International Criminal Court judges have approved a request from prosecutors to open an investigation into crimes against humanity committed against Myanmar’s Rohingya Muslim minority.
More than 730,000 Rohingya have fled across the border into Bangladesh since a crackdown by Myanmar’s military in 2017, which UN investigators have said was carried out with “genocidal intent”.
Judges at the ICC granted prosecutors the permission to examine acts that could qualify as crimes against humanity, such as deportation, and persecution on the grounds of ethnicity and/or religion.
However, the accusation of genocide, while within the jurisdiction of the court, will not be investigated by the ICC, a body that is not supported by Myanmar.
Chief prosecutor Fatou Bensouda will now begin the formal investigation and said she will conduct an independent and impartial investigation. She had asked judges for permission to investigate in July.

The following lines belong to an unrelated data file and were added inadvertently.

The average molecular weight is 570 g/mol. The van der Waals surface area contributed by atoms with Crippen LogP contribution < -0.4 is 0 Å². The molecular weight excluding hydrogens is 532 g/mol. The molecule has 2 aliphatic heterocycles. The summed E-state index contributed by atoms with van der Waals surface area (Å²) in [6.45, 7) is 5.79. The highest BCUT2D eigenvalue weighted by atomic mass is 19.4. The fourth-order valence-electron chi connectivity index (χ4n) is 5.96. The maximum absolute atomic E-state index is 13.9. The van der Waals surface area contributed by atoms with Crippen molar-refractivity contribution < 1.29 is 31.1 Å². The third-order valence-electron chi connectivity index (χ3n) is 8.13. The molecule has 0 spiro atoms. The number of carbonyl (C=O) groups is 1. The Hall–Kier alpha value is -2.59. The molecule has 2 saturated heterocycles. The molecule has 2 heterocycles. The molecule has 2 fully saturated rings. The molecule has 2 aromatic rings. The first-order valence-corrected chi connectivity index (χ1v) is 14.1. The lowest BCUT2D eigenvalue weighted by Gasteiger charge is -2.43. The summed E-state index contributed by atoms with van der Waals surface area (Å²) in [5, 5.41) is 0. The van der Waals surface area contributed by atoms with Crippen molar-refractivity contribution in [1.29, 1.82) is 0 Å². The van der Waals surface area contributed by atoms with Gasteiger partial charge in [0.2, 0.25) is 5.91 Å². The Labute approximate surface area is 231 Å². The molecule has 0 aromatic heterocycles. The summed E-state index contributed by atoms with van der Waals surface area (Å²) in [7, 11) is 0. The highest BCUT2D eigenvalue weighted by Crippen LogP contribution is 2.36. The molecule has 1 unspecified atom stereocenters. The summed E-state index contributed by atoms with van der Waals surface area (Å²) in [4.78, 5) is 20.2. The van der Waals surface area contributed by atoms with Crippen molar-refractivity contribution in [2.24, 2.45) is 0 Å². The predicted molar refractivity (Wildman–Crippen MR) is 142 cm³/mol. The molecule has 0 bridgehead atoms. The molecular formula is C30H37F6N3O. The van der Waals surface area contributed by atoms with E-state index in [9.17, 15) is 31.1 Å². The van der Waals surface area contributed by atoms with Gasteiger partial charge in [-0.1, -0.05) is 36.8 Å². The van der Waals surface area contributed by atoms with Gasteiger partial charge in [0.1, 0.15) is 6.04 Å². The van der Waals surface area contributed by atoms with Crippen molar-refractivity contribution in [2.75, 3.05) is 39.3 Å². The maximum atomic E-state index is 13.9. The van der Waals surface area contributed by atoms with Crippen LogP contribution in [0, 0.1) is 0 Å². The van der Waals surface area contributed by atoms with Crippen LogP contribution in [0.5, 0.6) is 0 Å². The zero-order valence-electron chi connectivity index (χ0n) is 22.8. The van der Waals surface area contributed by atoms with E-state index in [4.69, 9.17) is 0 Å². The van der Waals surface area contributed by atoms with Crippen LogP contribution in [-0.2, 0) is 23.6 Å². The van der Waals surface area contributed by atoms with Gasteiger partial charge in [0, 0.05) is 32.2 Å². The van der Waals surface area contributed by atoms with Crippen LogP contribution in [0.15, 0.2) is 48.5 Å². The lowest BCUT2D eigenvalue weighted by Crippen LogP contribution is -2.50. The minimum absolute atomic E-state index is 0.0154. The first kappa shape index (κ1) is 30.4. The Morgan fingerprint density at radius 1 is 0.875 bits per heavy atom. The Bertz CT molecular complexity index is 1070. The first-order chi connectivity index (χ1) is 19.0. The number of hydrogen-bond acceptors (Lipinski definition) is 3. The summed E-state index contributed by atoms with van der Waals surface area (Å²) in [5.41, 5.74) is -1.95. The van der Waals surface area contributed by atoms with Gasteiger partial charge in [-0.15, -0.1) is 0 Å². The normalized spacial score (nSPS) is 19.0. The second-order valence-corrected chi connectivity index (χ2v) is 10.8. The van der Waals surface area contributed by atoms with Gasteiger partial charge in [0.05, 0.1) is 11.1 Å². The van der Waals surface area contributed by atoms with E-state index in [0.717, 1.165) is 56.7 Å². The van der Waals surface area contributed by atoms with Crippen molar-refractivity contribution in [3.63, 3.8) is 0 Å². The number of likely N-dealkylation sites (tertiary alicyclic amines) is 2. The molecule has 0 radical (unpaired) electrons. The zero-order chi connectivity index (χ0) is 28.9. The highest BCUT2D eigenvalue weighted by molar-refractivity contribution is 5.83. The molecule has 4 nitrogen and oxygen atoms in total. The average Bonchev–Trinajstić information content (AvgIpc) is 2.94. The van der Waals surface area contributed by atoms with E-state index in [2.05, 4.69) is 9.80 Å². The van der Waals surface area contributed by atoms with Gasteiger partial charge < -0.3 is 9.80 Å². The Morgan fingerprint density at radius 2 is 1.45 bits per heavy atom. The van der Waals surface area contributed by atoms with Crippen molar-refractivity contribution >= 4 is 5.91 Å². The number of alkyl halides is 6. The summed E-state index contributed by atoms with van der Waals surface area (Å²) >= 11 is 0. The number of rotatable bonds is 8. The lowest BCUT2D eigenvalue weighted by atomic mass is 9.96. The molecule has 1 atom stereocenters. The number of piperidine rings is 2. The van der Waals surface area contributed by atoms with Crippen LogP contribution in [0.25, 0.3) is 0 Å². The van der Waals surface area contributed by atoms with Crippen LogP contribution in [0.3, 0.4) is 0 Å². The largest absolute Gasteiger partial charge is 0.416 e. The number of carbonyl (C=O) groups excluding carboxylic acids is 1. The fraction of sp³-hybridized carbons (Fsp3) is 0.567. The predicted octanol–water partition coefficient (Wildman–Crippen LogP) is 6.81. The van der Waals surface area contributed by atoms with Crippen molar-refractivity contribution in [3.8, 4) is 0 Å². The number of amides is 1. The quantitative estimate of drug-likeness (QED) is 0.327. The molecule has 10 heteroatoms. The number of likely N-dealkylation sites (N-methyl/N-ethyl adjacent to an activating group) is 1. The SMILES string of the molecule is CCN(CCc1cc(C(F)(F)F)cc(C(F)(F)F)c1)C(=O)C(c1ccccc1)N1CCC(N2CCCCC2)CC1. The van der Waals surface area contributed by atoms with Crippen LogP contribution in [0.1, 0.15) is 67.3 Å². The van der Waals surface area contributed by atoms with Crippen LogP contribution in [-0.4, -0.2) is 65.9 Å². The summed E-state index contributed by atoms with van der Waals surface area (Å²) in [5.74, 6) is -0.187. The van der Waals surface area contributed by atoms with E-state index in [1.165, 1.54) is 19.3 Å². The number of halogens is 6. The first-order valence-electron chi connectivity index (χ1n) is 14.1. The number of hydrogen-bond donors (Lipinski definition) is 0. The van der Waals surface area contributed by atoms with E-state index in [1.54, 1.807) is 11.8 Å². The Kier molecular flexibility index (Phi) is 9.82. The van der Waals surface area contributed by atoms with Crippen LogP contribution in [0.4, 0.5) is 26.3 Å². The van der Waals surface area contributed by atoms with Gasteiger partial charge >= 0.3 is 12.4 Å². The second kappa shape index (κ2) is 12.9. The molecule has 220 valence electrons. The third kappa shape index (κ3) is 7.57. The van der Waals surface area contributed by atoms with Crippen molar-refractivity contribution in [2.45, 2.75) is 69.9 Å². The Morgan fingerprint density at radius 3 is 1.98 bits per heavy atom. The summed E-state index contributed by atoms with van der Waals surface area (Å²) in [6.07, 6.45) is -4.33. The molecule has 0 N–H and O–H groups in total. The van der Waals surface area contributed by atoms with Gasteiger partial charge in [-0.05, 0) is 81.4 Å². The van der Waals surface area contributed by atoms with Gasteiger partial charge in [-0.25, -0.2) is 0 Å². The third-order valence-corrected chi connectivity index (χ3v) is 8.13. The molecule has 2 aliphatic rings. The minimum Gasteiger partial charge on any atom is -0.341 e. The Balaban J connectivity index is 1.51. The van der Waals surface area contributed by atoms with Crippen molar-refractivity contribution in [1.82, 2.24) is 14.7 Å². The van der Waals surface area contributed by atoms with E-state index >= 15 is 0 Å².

“This is a significant development, sending a positive signal to the victims of atrocity crimes in Myanmar and elsewhere … My investigation will seek to uncover the truth,” she said.
A spokesperson for the Rohingya community in Britain welcomed the decision while a human rights expert said it was a “significant move”.
“It is the first time that Rohingya victims will actually get to potentially see individuals responsible for those brutal crimes held to account,” Param-Preet Singh, associate international justice director at Human Rights Watch, told The Independent.